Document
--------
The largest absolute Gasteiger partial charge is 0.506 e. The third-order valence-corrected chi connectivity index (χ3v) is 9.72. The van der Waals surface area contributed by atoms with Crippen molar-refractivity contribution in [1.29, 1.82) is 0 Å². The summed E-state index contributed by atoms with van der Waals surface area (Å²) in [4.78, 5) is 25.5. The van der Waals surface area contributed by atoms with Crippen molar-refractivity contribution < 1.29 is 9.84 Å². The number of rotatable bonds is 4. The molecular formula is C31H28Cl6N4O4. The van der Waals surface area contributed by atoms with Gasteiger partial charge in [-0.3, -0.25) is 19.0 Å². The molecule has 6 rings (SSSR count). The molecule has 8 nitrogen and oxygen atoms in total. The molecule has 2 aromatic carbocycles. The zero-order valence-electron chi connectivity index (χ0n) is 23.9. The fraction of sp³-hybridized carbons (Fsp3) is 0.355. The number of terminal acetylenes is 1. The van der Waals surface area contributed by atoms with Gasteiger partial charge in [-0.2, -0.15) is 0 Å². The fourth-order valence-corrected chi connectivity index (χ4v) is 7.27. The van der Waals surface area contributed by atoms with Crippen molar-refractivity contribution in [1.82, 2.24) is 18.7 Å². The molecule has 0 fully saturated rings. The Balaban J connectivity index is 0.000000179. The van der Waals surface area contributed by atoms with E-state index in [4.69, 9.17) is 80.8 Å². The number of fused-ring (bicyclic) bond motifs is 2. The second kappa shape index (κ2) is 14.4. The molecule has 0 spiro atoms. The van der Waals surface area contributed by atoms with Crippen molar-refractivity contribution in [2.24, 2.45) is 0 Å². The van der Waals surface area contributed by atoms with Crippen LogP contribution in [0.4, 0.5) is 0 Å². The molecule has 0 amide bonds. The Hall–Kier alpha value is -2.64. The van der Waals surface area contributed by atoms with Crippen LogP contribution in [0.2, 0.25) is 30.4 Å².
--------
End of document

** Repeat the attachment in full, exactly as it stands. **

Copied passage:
The largest absolute Gasteiger partial charge is 0.506 e. The third-order valence-corrected chi connectivity index (χ3v) is 9.72. The van der Waals surface area contributed by atoms with Crippen molar-refractivity contribution in [1.29, 1.82) is 0 Å². The summed E-state index contributed by atoms with van der Waals surface area (Å²) in [4.78, 5) is 25.5. The van der Waals surface area contributed by atoms with Crippen molar-refractivity contribution < 1.29 is 9.84 Å². The number of rotatable bonds is 4. The molecular formula is C31H28Cl6N4O4. The van der Waals surface area contributed by atoms with Gasteiger partial charge in [-0.3, -0.25) is 19.0 Å². The molecule has 6 rings (SSSR count). The molecule has 8 nitrogen and oxygen atoms in total. The molecule has 2 aromatic carbocycles. The zero-order valence-electron chi connectivity index (χ0n) is 23.9. The fraction of sp³-hybridized carbons (Fsp3) is 0.355. The number of terminal acetylenes is 1. The van der Waals surface area contributed by atoms with Gasteiger partial charge in [-0.2, -0.15) is 0 Å². The fourth-order valence-corrected chi connectivity index (χ4v) is 7.27. The van der Waals surface area contributed by atoms with Crippen molar-refractivity contribution in [1.82, 2.24) is 18.7 Å². The molecule has 0 fully saturated rings. The Balaban J connectivity index is 0.000000179. The van der Waals surface area contributed by atoms with E-state index in [4.69, 9.17) is 80.8 Å². The number of fused-ring (bicyclic) bond motifs is 2. The second kappa shape index (κ2) is 14.4. The molecule has 0 spiro atoms. The van der Waals surface area contributed by atoms with Crippen molar-refractivity contribution in [2.24, 2.45) is 0 Å². The van der Waals surface area contributed by atoms with Crippen LogP contribution in [0.4, 0.5) is 0 Å². The molecule has 0 amide bonds. The Hall–Kier alpha value is -2.64. The van der Waals surface area contributed by atoms with Crippen LogP contribution in [0.2, 0.25) is 30.4 Å².